DEAR HARRIETTE: My semester ends in a week, and I’m dreading going back home. I live with my mom, little brother and older sister, and we all have a tough relationship with our mother. She was born and raised in Guinea and moved here after my sister was born. She has always shown us tough love, and it was hard growing up. It’s challenging for her to provide for us all the time, and there isn’t always food at home, which leaves us hungry all day. At school, having a scholarship and meal plan helps a lot, and my friends always make sure I eat if I ever run out of money. I want to find a job, but my mother doesn’t allow it because she thinks I’m too young. How do I make her see it’s necessary for me to work? -- Difficult to Adjust, Phoenix
DEAR DIFFICULT TO ADJUST: Sit down with your mother and thank her for working so hard to make it possible for you to go to college and build a life for yourself. Point out that you know how difficult it is for her to make ends meet. Tell her that you respect her and the family, and to that end, it’s time for you to help out. You know she is worried about your age, but tell her that many young people work in this country, from as early as 14 years old. My guess is that young people probably work from an even earlier age in her country, out of necessity. Ask her to give you a chance to help the family.
You might look for a work-study option. It’s late, but you may be able to find something.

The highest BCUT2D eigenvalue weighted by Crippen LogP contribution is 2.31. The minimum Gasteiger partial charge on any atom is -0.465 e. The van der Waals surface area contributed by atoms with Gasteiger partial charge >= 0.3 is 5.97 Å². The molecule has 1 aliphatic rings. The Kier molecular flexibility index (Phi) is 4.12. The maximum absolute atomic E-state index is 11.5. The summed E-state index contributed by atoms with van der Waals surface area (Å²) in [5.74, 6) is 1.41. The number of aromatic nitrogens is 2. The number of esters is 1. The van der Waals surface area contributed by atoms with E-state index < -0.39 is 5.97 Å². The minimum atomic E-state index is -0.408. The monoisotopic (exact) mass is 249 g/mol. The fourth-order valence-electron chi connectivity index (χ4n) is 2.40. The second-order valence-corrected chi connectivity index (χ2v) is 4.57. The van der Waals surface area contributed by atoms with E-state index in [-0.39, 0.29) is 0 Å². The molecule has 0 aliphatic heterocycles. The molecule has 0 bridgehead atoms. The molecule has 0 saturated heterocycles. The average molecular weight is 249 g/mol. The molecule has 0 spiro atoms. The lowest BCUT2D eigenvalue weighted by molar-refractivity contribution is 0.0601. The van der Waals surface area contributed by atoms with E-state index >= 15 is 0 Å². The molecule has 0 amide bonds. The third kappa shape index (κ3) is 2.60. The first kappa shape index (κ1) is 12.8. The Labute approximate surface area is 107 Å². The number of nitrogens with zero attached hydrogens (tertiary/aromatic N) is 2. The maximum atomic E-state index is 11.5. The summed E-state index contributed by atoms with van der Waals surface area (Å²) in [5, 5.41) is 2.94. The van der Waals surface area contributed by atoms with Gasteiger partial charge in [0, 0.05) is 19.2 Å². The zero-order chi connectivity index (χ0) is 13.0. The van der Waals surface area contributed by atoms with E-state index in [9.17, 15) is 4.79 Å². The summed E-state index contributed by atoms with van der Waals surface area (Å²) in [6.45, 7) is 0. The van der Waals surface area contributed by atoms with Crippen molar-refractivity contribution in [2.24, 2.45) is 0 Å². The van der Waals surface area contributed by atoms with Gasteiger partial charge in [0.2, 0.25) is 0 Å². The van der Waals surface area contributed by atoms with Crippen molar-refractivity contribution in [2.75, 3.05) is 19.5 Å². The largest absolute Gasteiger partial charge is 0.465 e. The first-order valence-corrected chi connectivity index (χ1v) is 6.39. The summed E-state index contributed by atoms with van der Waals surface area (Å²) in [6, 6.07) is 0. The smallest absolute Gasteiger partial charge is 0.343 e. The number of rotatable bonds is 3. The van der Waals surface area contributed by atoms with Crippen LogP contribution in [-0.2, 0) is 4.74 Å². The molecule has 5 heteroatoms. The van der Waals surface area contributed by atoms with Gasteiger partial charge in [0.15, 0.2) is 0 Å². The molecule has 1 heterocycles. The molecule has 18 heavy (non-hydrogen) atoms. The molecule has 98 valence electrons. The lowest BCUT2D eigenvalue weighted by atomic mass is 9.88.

DEAR HARRIETTE: My company has been firing people because it isn’t doing all that well and cannot pay workers. I started to look for other jobs, but many places aren’t hiring. I’m worried that I will be fired next and won’t have a backup job.
I have been putting in extra hours and I’m one of the best workers here, but I have a child on the way and this would be the worst time possible to lose my job. Should I set up a meeting with my boss letting him know that I need this job because of my current situation with my family? -- Worried Sick, Minneapolis
DEAR WORRIED SICK: It is smart for you to talk to your boss, but what you should emphasize is that you are a team player, dedicated to the company and willing to help in as many ways as you can through this tough period. Point out that you know there have been some layoffs, and you are sensitive to the challenges the company is facing. Make it clear that you want to go the distance with them. Ask how you can be of service. Within that context, you can remind your boss that you will soon have a child. Even so, you are all in regarding being a team player. Don’t stop looking, though. Keep your options open.
(Harriette Cole is a lifestylist and founder of DREAMLEAPERS, an initiative to help people access and activate their dreams. You can send questions to firstname.lastname@example.org or c/o Andrews McMeel Syndication, 1130 Walnut St., Kansas City, MO 64106.)